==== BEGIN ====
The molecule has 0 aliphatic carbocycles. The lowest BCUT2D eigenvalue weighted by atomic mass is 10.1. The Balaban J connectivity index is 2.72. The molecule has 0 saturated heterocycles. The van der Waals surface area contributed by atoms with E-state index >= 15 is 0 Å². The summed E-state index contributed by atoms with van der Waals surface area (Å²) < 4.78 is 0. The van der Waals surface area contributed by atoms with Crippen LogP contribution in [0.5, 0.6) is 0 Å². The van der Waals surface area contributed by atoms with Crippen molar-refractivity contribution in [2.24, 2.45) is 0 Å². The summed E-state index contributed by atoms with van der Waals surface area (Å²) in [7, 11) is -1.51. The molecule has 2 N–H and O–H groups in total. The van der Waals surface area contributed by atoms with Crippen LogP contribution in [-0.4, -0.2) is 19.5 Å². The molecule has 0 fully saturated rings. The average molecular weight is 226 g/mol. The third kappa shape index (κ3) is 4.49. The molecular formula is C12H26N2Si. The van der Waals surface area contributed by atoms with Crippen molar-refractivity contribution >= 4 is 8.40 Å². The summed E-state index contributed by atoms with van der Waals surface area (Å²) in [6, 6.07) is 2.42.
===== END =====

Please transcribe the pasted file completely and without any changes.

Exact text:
The molecule has 0 aliphatic carbocycles. The lowest BCUT2D eigenvalue weighted by atomic mass is 10.1. The Balaban J connectivity index is 2.72. The molecule has 0 saturated heterocycles. The van der Waals surface area contributed by atoms with E-state index >= 15 is 0 Å². The summed E-state index contributed by atoms with van der Waals surface area (Å²) < 4.78 is 0. The van der Waals surface area contributed by atoms with Crippen LogP contribution in [0.5, 0.6) is 0 Å². The van der Waals surface area contributed by atoms with Crippen molar-refractivity contribution in [2.24, 2.45) is 0 Å². The summed E-state index contributed by atoms with van der Waals surface area (Å²) in [7, 11) is -1.51. The molecule has 2 N–H and O–H groups in total. The van der Waals surface area contributed by atoms with Crippen LogP contribution in [-0.4, -0.2) is 19.5 Å². The molecule has 0 fully saturated rings. The average molecular weight is 226 g/mol. The third kappa shape index (κ3) is 4.49. The molecular formula is C12H26N2Si. The van der Waals surface area contributed by atoms with Crippen molar-refractivity contribution >= 4 is 8.40 Å². The summed E-state index contributed by atoms with van der Waals surface area (Å²) in [6, 6.07) is 2.42.